Low Gastroprotective Drug Adherence Ups Upper GI Events

Increased risk of events in patients taking coxibs with low adherence to gastroprotective agents
Low Gastroprotective Drug Adherence Ups Upper GI Events

MONDAY, April 16 (HealthDay News) -- For patients taking cyclooxygenase-2 inhibitors (coxibs), low adherence to gastroprotective agents (GPAs) increases the risk of upper gastrointestinal (UGI) complications, according to a study published online April 16 in Arthritis & Rheumatism.

Vera E. Valkhoff, from Erasmus University Medical Centre in Rotterdam, Netherlands, and colleagues conducted a case-control study using data from 14,416 newly started coxib users (aged ≥50 years) from three European databases who simultaneously used GPAs. Cases with UGI events, including bleeding or symptomatic ulcer, were age-, gender-, database-, and calendar date-matched to event-free controls. The Proportion of coxib treatment Days Covered by a GPA prescription (PDC) was used as a measure of adherence to GPAs.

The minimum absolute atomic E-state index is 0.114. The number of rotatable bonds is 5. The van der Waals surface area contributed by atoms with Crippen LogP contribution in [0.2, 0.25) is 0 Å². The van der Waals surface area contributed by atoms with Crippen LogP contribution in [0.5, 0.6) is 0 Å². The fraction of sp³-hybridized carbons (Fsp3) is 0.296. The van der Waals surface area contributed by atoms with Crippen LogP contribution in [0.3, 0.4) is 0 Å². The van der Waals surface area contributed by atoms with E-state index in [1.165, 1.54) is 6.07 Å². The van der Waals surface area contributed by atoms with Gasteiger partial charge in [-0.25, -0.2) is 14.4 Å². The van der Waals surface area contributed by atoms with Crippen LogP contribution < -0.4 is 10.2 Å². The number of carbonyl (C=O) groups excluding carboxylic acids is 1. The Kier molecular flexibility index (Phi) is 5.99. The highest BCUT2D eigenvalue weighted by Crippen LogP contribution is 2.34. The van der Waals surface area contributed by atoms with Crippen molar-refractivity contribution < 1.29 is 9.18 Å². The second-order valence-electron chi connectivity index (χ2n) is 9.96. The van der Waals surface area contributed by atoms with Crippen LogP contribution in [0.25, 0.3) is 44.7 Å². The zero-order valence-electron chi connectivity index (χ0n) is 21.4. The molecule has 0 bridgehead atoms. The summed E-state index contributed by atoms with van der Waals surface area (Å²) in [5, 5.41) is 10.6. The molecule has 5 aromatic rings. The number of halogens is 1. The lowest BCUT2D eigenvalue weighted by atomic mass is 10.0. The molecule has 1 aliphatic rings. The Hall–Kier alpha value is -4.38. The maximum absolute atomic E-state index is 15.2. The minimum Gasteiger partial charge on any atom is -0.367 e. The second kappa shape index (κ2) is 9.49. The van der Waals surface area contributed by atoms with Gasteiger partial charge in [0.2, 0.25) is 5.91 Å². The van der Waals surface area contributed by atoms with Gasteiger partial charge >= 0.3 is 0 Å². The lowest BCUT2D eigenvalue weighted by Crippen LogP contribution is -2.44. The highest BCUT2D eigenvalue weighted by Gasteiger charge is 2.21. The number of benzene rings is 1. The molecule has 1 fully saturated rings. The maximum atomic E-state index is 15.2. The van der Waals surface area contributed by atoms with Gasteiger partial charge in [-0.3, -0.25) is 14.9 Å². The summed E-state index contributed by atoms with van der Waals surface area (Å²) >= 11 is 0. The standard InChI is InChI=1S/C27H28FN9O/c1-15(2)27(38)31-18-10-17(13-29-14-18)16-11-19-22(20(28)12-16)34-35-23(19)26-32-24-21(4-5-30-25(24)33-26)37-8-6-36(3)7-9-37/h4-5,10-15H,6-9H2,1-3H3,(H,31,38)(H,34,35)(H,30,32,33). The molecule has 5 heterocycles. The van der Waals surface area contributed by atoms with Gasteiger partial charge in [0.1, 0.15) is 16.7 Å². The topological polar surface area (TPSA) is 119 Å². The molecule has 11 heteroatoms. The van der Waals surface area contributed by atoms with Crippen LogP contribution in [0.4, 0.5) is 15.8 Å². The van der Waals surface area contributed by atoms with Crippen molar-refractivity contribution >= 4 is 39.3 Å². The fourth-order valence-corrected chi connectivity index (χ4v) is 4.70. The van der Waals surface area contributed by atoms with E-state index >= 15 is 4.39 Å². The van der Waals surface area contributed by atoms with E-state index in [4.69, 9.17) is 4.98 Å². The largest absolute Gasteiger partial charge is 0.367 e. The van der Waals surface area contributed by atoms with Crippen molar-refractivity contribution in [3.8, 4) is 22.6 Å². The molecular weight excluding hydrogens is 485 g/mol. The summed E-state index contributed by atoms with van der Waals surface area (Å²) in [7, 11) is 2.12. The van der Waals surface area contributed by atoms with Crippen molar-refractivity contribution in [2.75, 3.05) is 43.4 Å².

The researchers found that there were 16,442 coxib+GPA episodes, with the majority of patients using coxibs for less than 30 days. During or shortly after these episodes, 74 patients had an UGI event, with an incidence rate of 11.9 per 1,000 coxib user years. Compared with full adherers (PDC, >80 percent), low GPA adherers (PDC, <20 percent) had an increased risk of UGI events (odds ratio [OR], 1.97; 95 percent confidence interval [CI], 0.84 to 4.60). The risk of UGI events increased by 9 percent for every 10 percent decrease in GPA adherence (OR, 1.09; 95 percent CI, 1.00 to 1.18).

"Decreasing GPA adherence among coxib users is associated with an increased risk of UGI events," the authors write.

Several authors disclosed financial ties to pharmaceutical companies, including AstraZeneca, which funded the study.

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